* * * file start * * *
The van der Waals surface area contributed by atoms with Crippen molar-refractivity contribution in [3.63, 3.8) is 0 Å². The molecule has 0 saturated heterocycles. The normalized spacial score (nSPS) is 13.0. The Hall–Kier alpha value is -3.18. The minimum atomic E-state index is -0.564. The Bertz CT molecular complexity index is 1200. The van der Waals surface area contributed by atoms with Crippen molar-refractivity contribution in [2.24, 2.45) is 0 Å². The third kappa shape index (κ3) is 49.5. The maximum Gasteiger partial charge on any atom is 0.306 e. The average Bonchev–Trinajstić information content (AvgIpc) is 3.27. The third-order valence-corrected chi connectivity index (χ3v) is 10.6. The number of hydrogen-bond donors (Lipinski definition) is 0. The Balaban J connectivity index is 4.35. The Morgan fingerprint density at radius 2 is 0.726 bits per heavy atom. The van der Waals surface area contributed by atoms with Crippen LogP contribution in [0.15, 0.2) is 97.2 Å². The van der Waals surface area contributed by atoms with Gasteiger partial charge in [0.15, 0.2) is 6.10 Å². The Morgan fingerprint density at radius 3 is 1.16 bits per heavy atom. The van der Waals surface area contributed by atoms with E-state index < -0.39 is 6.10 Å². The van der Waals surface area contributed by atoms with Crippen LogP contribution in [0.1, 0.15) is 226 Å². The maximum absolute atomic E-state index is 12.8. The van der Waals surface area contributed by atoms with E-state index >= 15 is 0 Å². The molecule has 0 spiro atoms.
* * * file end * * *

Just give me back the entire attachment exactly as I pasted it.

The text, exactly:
The van der Waals surface area contributed by atoms with Crippen molar-refractivity contribution in [3.63, 3.8) is 0 Å². The molecule has 0 saturated heterocycles. The normalized spacial score (nSPS) is 13.0. The Hall–Kier alpha value is -3.18. The minimum atomic E-state index is -0.564. The Bertz CT molecular complexity index is 1200. The van der Waals surface area contributed by atoms with Crippen molar-refractivity contribution in [2.24, 2.45) is 0 Å². The third kappa shape index (κ3) is 49.5. The maximum Gasteiger partial charge on any atom is 0.306 e. The average Bonchev–Trinajstić information content (AvgIpc) is 3.27. The third-order valence-corrected chi connectivity index (χ3v) is 10.6. The number of hydrogen-bond donors (Lipinski definition) is 0. The Balaban J connectivity index is 4.35. The Morgan fingerprint density at radius 2 is 0.726 bits per heavy atom. The van der Waals surface area contributed by atoms with Crippen LogP contribution in [0.15, 0.2) is 97.2 Å². The van der Waals surface area contributed by atoms with Gasteiger partial charge in [0.15, 0.2) is 6.10 Å². The Morgan fingerprint density at radius 3 is 1.16 bits per heavy atom. The van der Waals surface area contributed by atoms with E-state index < -0.39 is 6.10 Å². The van der Waals surface area contributed by atoms with Crippen LogP contribution in [0.1, 0.15) is 226 Å². The maximum absolute atomic E-state index is 12.8. The van der Waals surface area contributed by atoms with E-state index >= 15 is 0 Å². The molecule has 0 spiro atoms.